(I should note at this point that you can also find almost thorough instructions in "Recipes for Disaster," a fairly respectable Crimethinc release.)





What you need:

a stuffed animal of your choice - something longer than tall would probably be best

painter's tarp - a lot of it - wider the better - not the thin stuff - we used 4-mil. i think. just make sure it will hold air in. some thin kinds will not.

packaging tape - a lot of it - we kept having to buy more and more tape - then we discovered the
multi-pack - don't go cheap on this - buy the best quality you can find - 2"scissors
graphing paper

time
a giant room
that is it. i think.


Step 1:

This is important. Draw or take a picture of your stuffed animal. You are going to decimate it soon. You need to know how thing went together. You'll get mixed up.
Label each section however you see fit. We went with letters as this picture proves.*

*this picture i mention seems to be missing. maybe i'll add it later. it's somewhere

Step 2:

Decimate it. Actually, just tear it apart at the seams keeping the sections intact. Write on the back of each piece the letter (or number) you label it in the corresponding drawing (or photo)


3:Trace the outline of each section on to the graph paper. You might need to tape together a couple pieces of the paper. Just make sure the squares line up when you do. Again, label each piece appropriately. This is the end of labeling.



At this point you have to figure out how big you want this thing to be. I think ours was about 13 ft tall. Plenty large enough. I don't have the slightest idea how much tape and tarp we went through except to say it was a lot and we had to revisit the hardware store a number of times. If I were forced to guess, which I have not been, I would likely say we bought 5 100 ft rolls that were 10 ft wide.
Make it big as you can.

Nevertheless, you have to make a decision here and when you do, figure out a reasonable ratio for how much space each square on the paper will represent. We wanted the walrus to be about 25 feet long. If each square represented 6 sq. inches in the real world, the thing would be 27 ft long. That is what we went with. As you can see, we boxed out the drawings in 3 x 3 so each square on paper represented 1.5 square feet. You can now figure out how big your pieces of tarp have to be for each section.
I hope that makes sense.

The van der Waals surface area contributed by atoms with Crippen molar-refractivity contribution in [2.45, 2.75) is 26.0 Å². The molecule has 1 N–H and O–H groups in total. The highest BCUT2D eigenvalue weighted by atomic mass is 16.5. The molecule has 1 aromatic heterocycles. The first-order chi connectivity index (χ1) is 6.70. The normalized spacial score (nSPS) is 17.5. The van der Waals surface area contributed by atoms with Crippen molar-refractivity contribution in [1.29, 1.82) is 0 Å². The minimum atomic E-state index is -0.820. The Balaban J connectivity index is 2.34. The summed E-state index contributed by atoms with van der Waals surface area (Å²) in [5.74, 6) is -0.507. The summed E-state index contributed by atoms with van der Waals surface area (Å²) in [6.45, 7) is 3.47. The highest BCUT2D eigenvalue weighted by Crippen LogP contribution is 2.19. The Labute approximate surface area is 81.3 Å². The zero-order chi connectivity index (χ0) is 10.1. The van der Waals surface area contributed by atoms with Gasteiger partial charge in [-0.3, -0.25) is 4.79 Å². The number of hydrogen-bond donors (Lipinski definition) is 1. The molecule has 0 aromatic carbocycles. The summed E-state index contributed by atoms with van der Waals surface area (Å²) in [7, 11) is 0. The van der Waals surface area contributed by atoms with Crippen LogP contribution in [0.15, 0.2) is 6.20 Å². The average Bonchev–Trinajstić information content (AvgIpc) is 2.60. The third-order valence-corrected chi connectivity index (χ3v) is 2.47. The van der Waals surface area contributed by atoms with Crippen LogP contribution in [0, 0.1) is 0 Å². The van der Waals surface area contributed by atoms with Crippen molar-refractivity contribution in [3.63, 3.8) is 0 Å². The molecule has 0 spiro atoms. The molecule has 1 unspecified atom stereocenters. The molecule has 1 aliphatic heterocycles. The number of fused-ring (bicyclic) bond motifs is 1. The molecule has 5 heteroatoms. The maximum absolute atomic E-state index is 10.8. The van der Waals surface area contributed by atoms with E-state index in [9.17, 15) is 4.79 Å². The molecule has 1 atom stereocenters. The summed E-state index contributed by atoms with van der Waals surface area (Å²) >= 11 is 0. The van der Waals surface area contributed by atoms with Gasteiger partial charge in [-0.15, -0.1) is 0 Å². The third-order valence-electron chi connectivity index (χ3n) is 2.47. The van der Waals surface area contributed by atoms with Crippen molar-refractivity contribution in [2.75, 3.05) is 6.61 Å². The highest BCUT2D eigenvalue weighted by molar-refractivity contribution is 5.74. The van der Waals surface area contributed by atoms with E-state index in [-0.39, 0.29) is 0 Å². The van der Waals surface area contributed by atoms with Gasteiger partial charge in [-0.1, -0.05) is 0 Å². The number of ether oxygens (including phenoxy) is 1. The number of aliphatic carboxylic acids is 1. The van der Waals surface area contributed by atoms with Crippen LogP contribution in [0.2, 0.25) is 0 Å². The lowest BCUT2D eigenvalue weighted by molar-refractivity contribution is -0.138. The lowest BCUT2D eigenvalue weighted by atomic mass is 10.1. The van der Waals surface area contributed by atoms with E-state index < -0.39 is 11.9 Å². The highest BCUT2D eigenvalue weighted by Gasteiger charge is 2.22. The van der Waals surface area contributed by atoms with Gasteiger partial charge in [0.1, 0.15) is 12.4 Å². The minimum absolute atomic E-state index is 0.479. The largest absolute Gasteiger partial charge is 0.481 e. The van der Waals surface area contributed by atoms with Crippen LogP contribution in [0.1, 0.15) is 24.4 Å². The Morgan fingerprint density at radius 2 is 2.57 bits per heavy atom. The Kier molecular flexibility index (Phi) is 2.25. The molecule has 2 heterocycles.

4:

Now that you know how big each section is going to be, lay out some tarp. Clean the floor first.

Cut the tarp down to size keeping the rectangular shape. Find a crayon that draws on the tarp. (That is another thing you'll need. Crayon.) With the help of your graph paper drawing, redraw the section on the tarp. We did a lot of measuring and marking of where each curve took place to help guide us along. (As in, "The curve of the nose begins four feet down from this corner and two feet over from there. Let's make a mark there.") This helped quite a bit.
Or you can just recreate the whole grid if you want. That is a little ridiculous, though. Now that I think about it, we did mark each 1.5 ft along the sides. This also helped quite a bit.

If your genes provide you with enough talent, you'll have a giant precise version of the drawing. Cut the thing up. Roll it up. Store safely. Repeat with each section.
And label each section.



5:

Taping. This is the part where you'll begin to dislike the person who is doing this with you.
Don't worry. When it works you'll be friends again.

The book recommends one person cutting tape and handing it to the other to apply it. This seemed sensible.
Using your drawing (or photo) of the animal, figure out which sections go together. Do the parts (arm, head, tusk, fin, neck, tail, etc) separately. Hope for the best.

Join the two pieces flat together. Put half the tape on one side and then fold the tape onto the other. Seal it good. We did a fair amount of doubling up on tape. Watch it though and your tape expenses can add up.

You would like to think everything lines up perfectly. Well, the world is cruel and it doesn't. It's better you go in knowing that. We ended up doing a lot of patching, so keep some spare tarp around. In the end though, there seems to be a fair amount of leeway in how far you can be off. You can always go back and patch parts that are too tight if you need to.

When you are half done taping it up, it will seem ridiculous trying to get the second half done as all you have is a giant mesh of plastic laying over itself. You will question whether or not this is all some cruel joke. You will blame whoever convinced you this was a good idea.

We just shoved a couple ladders in the thing to prop it up, so we could tape a little easier. Just do what you have to.


6:

I've done a great job of not mentioning exactly how this thing is supposed to work. Well you need a fan. A box fan. Just one. You'll be amazed at what one box fan can blow up.
Cut a hole somewhere in the thing the size of the fan.

As you'll see below, we created a little tarp tunnel to tape to it. (alliteration) Tape it well.
Turn it on. Watch it take shape. Make sure nothing will puncture it.
You'll note some seams burst. This is fine and expected to an extent. The air needs to go somewhere. Reinforce the area around these new holes with more tape so it doesn't get worse.
If some tears are too big, patch them up. Do not try to tape them back together.
We cut a little hole in back so we could enter it. Keep it small as possible.

Here are some other pics of it finished and out of focus. Focus is overrated.

Earlier I said I didn't find anyone who had done this before. Then I looked.
Here are some people who do. Apparently for a living. Must be nice.
They use an iron and other stuff. Who knows.

Questions anyone?